A book on Boris Barnet now seems to be a long abandoned project of mine: it has even been some time since I’ve re-watched a Barnet film. Yet while the idea refuses to leave me there has been always one issue that tormented me:
How to deal with the weightlessness of Barnet?
If I'm not mistaken Evgenii Margolit once suggested that Eisenstein and Barnet could be seen as the two forces (maybe constellations?) in early Soviet cinema which pulsate and attract different, if not opposing, forces. … yet while Eisenstein left a seemingly endless trail behind him of written documents which give witness to almost every thought process of his imaginable and so help illuminate his creations, Barnet left almost no documents behind him but his films.
How then to work with this silence of his? Compared to the verbosity of Eisenstein and the relative verbosity of those such as Pudovkin, Kuleshov, Dovzhenko etc who left many written accounts (even if not such detailed ones as Eisenstein), Barnet's reticence feels unbearable for any would-be author on a book about him? What could such a book look like?
Maybe there is one solution. To turn a Barnet project into something that would illuminate not simply his cinema but the time in which he lived.
There, of course, is still the chance of writing a good cinematic account of each of his films attempting to look at them from the cinematic context of the time as well as his place in Soviet film and world cinema. Fascinating things would emerge if one looks at Barnet in the context of, for example, French poetic realism and exploring Barnet’s relation to his contemporary Soviet colleagues. Yet writing about Barnet could include much more than a cinematic account.
Maybe one can see what one can learn from an anthropological viewpoint, from a sociological viewpoint, from literary studies, a studies of gestures, city studies, fashion studies and then try to recreate Barnet's films from all this. Yet all too often this approach is one that often kills the object of study by dissecting cinema from fashionable scientific approaches rather than the films still themselves remaining obscure objects of desire.
If almost anything could illuminate Barnet, maybe his films too can illuminate a whole universe of social relations in the first four decades of the Soviet Union. In a very different way than from the films of Eisenstein. Thankfully Soviet cinema had both Eisenstein the cerebral genius and Barnet the intuitional one: well clearly it's not that simple, but... While Eisenstein often seems like a sun that blackens out all other planets (Pudovkin, for example) there is a sense in which Barnet managed to transfer himself to another solar system so that doesn't need to be seen to be in any competition with Eisenstein.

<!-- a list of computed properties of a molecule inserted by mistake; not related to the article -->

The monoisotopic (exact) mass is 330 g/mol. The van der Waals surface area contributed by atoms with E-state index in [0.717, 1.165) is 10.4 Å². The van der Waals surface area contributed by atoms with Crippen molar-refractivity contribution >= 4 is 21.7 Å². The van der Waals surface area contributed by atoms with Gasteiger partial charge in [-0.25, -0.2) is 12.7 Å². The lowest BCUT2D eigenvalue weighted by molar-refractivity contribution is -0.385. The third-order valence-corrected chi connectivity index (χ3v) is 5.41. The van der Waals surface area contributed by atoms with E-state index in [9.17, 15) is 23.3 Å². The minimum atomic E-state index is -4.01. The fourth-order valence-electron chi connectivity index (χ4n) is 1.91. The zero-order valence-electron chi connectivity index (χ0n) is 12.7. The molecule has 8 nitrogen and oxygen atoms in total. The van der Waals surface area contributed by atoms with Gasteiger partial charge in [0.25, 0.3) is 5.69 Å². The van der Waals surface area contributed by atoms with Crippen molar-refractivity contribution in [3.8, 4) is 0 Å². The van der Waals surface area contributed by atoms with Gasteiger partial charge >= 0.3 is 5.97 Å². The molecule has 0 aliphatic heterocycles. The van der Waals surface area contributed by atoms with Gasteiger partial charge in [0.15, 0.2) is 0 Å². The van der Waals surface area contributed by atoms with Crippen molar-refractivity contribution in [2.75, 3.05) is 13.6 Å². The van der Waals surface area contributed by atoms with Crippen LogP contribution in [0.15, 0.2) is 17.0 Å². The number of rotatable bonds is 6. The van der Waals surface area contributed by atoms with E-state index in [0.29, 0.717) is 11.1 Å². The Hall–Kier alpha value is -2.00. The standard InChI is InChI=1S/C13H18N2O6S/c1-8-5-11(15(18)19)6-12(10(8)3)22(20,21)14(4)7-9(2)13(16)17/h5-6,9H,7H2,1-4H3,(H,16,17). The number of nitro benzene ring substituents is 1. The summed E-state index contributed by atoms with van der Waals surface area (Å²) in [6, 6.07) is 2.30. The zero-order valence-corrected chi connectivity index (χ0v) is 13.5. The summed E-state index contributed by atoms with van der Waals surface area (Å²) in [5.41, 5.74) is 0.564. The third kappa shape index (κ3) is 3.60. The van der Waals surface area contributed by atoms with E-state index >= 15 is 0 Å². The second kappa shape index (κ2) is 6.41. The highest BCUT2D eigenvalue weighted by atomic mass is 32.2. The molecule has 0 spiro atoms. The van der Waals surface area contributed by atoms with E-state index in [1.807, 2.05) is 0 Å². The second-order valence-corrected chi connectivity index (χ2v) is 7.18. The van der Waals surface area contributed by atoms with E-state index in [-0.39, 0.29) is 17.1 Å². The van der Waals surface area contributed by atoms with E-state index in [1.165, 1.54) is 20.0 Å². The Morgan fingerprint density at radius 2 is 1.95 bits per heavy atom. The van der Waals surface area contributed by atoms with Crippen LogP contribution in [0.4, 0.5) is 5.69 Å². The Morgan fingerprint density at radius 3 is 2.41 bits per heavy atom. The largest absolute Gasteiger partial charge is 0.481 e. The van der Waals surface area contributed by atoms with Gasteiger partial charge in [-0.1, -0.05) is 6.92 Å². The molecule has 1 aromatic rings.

So perhaps there are things that one can learn from Barnet that one can’t possibly learn from Eisenstein and this resides in his more direct link to the mores and social reality of his time and to Soviet byt than Eisenstein does. A study of Barnet can thus be more a study of his time than a study of Eisenstein might be.
I have often thought how just as a reading of Baudelaire led to Benjamin’s Arcades Project, a Barnet project could also develop infinitely into some comparable project of the Soviet times in which he made his films.
Here are some of the folder names ready into which endless notes can be written:
Red Pinkertonism, chemical/biological warfare paranoia in the Soviet 20’s (Miss Mend);
Virgin Lands (Alyonka);
the kvartirny vopros (Girl with a Hatbox and House on Trubnaya);
amateur theatres in the Soviet twenties (House on Trubnaya);
poetic/artistic disputes after the revolution; the poet Bagritsky; Odessa in the aftermath of the Revolution (Poet)
the history of the Russian and Soviet circus (The wrestler and the clown)
love triangles and the personal and the political (By the Bluest of Seas; Bountiful Summer);
Barnet as the poet of weariness (The Old Jockey, Whistlestop);
The emotional scenario (By the Bluest of Seas).
The spy thriller (Exploits of an intelligence agent) etc, etc.
Then there's the relatively unexplored worlds of the Mezhrabpom Studios and the lack of English-language studies of lyric comedies in Soviet film (if it were not for Barnet would there have emerged a Danelia or a Ioselliani? and what of the direct influence that Barnet exercised on his assistants Khutsiev and Gaidai who worked with him on Liana?).
Then there would have to be lengthy folders on everyone Barnet worked with: from scriptwriters to actors and cameramen: Shershenevich, Erdman (or to be more the Erdman’s as he worked with three of the family), Garin, Rodchenko, the émigrés- Otsep, Anna Sten etc as well as the story of Koval'-Samborsky who after acting in Barnet's early films left the Soviet Union, was an emigre, then fled the Nazis and was then sent into exile before his rehabilitation and reappearance in Barnet's Poet, the established Soviet actors eg Nikolai Kriuchkov. The various theatres and directors from which Barnet poached his actors etc. (Protazanov; and the Meyerkhold, MKhAT actors etc)
These are just some of the folders that come to mind when developing a Barnet study and surely these would just grow and grow. So this Barnet project is not going to be in book form any time soon...